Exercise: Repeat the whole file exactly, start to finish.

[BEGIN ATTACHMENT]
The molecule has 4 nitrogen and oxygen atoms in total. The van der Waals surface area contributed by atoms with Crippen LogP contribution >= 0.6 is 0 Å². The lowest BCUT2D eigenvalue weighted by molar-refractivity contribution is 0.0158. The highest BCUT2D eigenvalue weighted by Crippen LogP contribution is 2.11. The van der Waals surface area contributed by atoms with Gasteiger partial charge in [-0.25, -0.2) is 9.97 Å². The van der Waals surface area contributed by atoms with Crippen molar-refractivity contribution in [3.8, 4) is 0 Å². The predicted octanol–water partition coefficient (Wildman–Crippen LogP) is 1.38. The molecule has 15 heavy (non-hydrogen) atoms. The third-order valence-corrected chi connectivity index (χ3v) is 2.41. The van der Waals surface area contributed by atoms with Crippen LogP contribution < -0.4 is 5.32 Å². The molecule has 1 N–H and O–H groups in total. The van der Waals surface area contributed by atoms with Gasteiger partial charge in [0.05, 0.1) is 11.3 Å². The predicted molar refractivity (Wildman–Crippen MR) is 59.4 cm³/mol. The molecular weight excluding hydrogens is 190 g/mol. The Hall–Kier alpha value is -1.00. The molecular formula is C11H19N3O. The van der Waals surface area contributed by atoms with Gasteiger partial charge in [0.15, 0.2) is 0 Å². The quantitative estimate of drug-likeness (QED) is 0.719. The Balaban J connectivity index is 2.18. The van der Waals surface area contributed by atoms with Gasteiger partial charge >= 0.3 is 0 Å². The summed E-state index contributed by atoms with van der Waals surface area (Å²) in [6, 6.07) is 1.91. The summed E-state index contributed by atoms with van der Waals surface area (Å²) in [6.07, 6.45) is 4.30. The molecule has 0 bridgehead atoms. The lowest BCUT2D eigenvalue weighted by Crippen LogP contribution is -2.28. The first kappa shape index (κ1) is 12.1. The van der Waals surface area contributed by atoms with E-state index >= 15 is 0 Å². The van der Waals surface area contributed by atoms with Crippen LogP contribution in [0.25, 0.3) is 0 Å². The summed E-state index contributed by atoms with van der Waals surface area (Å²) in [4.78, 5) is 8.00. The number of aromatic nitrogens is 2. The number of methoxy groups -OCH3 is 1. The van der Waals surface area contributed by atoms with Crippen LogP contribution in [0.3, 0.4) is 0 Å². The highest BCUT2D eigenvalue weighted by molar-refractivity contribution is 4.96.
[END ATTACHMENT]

The molecule has 4 nitrogen and oxygen atoms in total. The van der Waals surface area contributed by atoms with Crippen LogP contribution >= 0.6 is 0 Å². The lowest BCUT2D eigenvalue weighted by molar-refractivity contribution is 0.0158. The highest BCUT2D eigenvalue weighted by Crippen LogP contribution is 2.11. The van der Waals surface area contributed by atoms with Gasteiger partial charge in [-0.25, -0.2) is 9.97 Å². The van der Waals surface area contributed by atoms with Crippen molar-refractivity contribution in [3.8, 4) is 0 Å². The predicted octanol–water partition coefficient (Wildman–Crippen LogP) is 1.38. The molecule has 15 heavy (non-hydrogen) atoms. The third-order valence-corrected chi connectivity index (χ3v) is 2.41. The van der Waals surface area contributed by atoms with Crippen LogP contribution < -0.4 is 5.32 Å². The molecule has 1 N–H and O–H groups in total. The van der Waals surface area contributed by atoms with Gasteiger partial charge in [0.05, 0.1) is 11.3 Å². The predicted molar refractivity (Wildman–Crippen MR) is 59.4 cm³/mol. The molecular weight excluding hydrogens is 190 g/mol. The Hall–Kier alpha value is -1.00. The molecular formula is C11H19N3O. The van der Waals surface area contributed by atoms with Gasteiger partial charge in [0.15, 0.2) is 0 Å². The quantitative estimate of drug-likeness (QED) is 0.719. The Balaban J connectivity index is 2.18. The van der Waals surface area contributed by atoms with Gasteiger partial charge >= 0.3 is 0 Å². The summed E-state index contributed by atoms with van der Waals surface area (Å²) in [6, 6.07) is 1.91. The summed E-state index contributed by atoms with van der Waals surface area (Å²) in [6.07, 6.45) is 4.30. The molecule has 0 bridgehead atoms. The lowest BCUT2D eigenvalue weighted by Crippen LogP contribution is -2.28. The first kappa shape index (κ1) is 12.1. The van der Waals surface area contributed by atoms with E-state index >= 15 is 0 Å². The van der Waals surface area contributed by atoms with Crippen LogP contribution in [0.25, 0.3) is 0 Å². The summed E-state index contributed by atoms with van der Waals surface area (Å²) in [4.78, 5) is 8.00. The number of aromatic nitrogens is 2. The number of methoxy groups -OCH3 is 1. The van der Waals surface area contributed by atoms with Crippen LogP contribution in [0.3, 0.4) is 0 Å². The highest BCUT2D eigenvalue weighted by molar-refractivity contribution is 4.96.